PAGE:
White House Recognizes GM Waste Reduction Manager for Volunteerism

White House Recognizes GM Waste Reduction Manager for Volunteerism

GM Global Waste Reduction Manager John Bradburn received the 2015 President's Volunteer Service Award for a lifetime of service and was recognized by President Obama for making a difference in the community. The award program thanks and honors Americans who, by example, inspire others to engage in volunteer service. (Photo by Steve Fecht for General Motors)

GM global waste manager John Bradburn shows kids how to transform scrap Chevrolet Volt battery covers into bat nesting boxes. Fifty youngsters assembled 15 bat boxes, which will reside at the Pocono track's campgrounds to help threatened bat populations in the region.

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Monday, August 3, 2015 - 11:50am

CAMPAIGN: GM Resource Preservation

CONTENT: Blog

What do you get from a lifetime of community service and dedication to mentoring youth?

If you ask GM Global Waste Reduction Manager John Bradburn, it’s the satisfaction of inspiring the next generation to be stewards of the environment. It’s seeing them connect the dots and understand their impact. It’s noticing how his perspective helps expand their minds, enabling them to consider what’s possible.

For all these reasons, John received the 2015 President's Volunteer Service Award for a lifetime of service and was recognized by President Obama for making a difference in the community.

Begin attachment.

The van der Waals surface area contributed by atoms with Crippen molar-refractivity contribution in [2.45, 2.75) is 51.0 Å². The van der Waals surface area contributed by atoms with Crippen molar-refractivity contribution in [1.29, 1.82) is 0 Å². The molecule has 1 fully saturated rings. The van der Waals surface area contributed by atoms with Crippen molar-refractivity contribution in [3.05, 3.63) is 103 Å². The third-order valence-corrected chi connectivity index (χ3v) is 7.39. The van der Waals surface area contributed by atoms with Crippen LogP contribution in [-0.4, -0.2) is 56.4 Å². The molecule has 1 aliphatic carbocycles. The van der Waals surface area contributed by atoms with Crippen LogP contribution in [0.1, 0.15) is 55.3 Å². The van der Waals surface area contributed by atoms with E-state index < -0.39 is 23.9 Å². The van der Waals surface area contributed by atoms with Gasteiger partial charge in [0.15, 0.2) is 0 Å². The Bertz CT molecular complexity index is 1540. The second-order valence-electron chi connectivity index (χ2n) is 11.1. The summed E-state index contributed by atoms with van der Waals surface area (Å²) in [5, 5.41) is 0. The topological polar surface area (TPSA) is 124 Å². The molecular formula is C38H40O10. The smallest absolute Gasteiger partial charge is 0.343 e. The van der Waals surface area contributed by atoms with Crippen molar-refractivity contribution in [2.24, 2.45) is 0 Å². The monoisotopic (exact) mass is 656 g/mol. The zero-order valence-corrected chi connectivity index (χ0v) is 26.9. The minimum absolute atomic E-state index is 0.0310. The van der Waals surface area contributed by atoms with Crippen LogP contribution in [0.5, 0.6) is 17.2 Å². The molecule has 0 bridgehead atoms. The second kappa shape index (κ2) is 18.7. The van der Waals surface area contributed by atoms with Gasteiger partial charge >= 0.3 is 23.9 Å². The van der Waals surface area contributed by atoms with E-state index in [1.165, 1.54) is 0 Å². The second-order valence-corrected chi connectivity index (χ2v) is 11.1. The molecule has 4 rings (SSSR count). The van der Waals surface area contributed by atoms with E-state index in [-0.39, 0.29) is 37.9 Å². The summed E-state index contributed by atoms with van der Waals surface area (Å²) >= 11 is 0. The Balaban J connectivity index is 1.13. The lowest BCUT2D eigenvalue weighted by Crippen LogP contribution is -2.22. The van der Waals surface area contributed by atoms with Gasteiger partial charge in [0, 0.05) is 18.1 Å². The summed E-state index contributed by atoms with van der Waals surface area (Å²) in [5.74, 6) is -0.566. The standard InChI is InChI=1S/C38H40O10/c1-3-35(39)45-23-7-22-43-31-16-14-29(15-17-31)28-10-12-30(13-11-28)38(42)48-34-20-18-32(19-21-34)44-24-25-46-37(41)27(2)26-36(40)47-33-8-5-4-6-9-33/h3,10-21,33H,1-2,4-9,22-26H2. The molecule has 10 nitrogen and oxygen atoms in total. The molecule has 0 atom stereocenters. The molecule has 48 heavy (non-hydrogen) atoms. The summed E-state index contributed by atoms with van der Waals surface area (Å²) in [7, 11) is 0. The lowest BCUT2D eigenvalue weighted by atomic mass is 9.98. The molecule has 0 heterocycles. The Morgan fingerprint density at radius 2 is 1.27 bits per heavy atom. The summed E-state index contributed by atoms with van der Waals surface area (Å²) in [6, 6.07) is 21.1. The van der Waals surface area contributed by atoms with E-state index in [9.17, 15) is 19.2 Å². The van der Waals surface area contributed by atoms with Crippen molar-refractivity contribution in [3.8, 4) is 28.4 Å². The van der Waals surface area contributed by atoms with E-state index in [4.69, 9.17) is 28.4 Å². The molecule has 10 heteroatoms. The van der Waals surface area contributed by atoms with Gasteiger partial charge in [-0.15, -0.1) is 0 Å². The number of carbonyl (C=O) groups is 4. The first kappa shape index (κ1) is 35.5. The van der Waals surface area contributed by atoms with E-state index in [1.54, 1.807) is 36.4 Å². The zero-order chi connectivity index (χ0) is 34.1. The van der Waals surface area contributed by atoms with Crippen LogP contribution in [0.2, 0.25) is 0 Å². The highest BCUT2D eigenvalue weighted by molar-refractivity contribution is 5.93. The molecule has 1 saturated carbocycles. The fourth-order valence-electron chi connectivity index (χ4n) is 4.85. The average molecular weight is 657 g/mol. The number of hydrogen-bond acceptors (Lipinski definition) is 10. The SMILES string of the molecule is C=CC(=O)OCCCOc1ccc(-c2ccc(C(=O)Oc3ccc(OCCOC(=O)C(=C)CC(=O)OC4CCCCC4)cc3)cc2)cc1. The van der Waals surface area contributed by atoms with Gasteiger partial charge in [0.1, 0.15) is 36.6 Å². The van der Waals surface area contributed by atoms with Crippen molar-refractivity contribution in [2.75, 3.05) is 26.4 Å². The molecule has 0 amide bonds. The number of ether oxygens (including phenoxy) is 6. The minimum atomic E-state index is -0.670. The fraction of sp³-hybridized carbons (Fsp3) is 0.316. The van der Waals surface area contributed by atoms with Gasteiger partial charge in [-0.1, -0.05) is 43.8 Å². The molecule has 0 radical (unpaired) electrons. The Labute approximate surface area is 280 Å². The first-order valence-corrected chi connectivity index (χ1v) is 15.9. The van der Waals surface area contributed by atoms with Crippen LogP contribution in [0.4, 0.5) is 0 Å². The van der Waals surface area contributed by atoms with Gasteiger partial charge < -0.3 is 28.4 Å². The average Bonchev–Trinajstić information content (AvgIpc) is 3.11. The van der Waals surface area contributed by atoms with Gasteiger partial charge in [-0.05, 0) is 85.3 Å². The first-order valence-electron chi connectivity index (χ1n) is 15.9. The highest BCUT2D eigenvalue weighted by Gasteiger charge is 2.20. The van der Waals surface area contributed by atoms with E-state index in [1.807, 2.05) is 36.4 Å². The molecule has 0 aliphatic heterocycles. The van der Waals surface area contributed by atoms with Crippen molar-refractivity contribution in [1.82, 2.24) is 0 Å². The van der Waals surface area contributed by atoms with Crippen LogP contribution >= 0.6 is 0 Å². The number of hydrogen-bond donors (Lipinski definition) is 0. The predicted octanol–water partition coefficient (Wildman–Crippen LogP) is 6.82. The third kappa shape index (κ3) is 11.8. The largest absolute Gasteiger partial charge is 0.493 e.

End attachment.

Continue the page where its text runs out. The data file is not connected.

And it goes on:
The award program thanks and honors Americans who, by example, inspire others to engage in volunteer service. The awards are offered in multiple levels, and John received the highest honor – the President’s Lifetime Achievement Award, which recognizes individuals who have contributed more than 4,000 hours of service in their lifetime.

For John, it comes natural. This authentic focus on outreach and mentorship has permeated his life.

At GM, he leads our landfill-free initiative and drives the company to zero waste. He is a globally recognized recycling expert, dubbed GM's MacGyver for his uncanny knack to devise unconventional uses for everyday waste. He helped reduce the secondary environmental impact of the Deepwater Horizon oil spill by spearheading an initiative to convert 277 miles of oil-soaked booms into car parts. He repurposes scrap Chevrolet Volt battery covers into nesting boxes for bats and ducks, including an endangered species in Asia. He came up with the idea of using scrap vehicle absorption material to insulate coats for the homeless manufactured by Detroit-based nonprofit The Empowerment Plan.

That’s enough to inspire any sustainability professional. But John consistently finds a way to engage youth in these efforts as he believes they are the future. He has donated his time and expertise to countless classrooms, Boy Scout and Girl Scout troops, and after-school programs, getting kids to build materials out of reclaimed and recycled products and teaching them about habitat preservation and responsible environmental actions.

Whether it’s volunteering for 20-plus years as an assistant scoutmaster for a local Boy Scout troop or organizing a wood duck nesting box build with a group of underprivileged youth at the Lasky Recreation Center, John understands the power of listening to kids, showing them how they can leave a mark on society, and teaching them how to generate even more good.

We salute John for inspiring our company, our industry and our communities every day.